Hearing aids: How to choose the right one | Mayo Clinic

Many types of hearing aids exist. So which is best for you? Find out what to consider when choosing a hearing aid.

Perhaps you’ve thought about getting a hearing aid, but you’re worried about how it will look or whether it will really help. It may help ease your concerns to know more about:

  • The hearing aid options available to you
  • What to look for when buying a hearing aid
  • How to get used to a hearing aid

Hearing aids can’t restore normal hearing. They can improve your hearing by amplifying sounds that you’ve had trouble hearing.

How hearing aids work

All hearing aids use the same basic parts to carry sounds from the environment into your ear and make them louder. Most hearing aids are digital, and all are powered with a traditional hearing aid battery or a rechargeable battery.

Small microphones collect sounds from the environment. A computer chip with an amplifier converts the incoming sound into digital code. It analyzes and adjusts the sound based on your hearing loss, listening needs and the level of the sounds around you. The amplified signals are then converted back into sound waves and delivered to your ears through speakers, sometimes called receivers.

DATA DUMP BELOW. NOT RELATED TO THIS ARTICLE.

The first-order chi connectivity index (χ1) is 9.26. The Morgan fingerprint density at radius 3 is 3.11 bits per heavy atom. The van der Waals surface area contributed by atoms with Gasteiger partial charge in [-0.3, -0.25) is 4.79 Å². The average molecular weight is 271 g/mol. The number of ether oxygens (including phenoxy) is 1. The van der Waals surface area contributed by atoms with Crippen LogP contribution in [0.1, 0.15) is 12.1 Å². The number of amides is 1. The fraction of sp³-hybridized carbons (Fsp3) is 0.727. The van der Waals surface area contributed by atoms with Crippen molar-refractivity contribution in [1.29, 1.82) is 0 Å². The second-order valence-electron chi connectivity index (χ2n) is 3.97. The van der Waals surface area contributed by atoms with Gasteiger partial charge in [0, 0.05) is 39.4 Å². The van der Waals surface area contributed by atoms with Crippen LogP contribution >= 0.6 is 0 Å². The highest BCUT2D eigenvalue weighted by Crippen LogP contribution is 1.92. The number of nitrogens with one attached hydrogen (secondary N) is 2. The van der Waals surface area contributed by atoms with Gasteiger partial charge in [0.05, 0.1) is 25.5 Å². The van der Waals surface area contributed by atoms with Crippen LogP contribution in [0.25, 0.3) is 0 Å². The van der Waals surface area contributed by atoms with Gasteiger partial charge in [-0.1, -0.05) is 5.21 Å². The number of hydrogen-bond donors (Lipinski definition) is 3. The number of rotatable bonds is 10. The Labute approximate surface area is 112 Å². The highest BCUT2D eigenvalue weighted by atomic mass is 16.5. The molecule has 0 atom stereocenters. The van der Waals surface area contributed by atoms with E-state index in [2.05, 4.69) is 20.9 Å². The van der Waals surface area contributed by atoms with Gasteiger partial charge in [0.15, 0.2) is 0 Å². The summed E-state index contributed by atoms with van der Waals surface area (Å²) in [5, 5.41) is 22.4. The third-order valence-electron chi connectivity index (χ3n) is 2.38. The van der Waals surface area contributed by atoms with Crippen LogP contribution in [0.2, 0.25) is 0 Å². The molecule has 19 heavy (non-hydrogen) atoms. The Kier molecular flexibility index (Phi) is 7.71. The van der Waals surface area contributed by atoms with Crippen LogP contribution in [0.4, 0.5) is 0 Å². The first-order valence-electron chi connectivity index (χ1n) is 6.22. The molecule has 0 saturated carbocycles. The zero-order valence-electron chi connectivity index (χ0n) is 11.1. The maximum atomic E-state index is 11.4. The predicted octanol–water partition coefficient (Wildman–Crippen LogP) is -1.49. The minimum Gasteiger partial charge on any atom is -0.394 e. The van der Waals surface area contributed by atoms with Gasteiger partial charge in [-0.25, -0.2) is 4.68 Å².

Hearing aid styles

Hearing aids vary a great deal in price, size, special features and the way they’re placed in your ear.

The following are common hearing aid styles, beginning with the smallest, least visible in the ear. Hearing aid designers keep making smaller hearing aids to meet the demand for a hearing aid that is not very noticeable. But the smaller aids may not have the power to give you the improved hearing you may expect.

Completely in the canal (CIC) or mini CIC

A completely-in-the-canal hearing aid is molded to fit inside your ear canal. It improves mild to moderate hearing loss in adults.

A completely-in-the-canal hearing aid:

  • Is the smallest and least visible type
  • Is less likely to pick up wind noise
  • Uses very small batteries, which have shorter life and can be difficult to handle
  • Often doesn’t include extra features, such as volume control or a directional microphone
  • Is susceptible to earwax clogging the speaker

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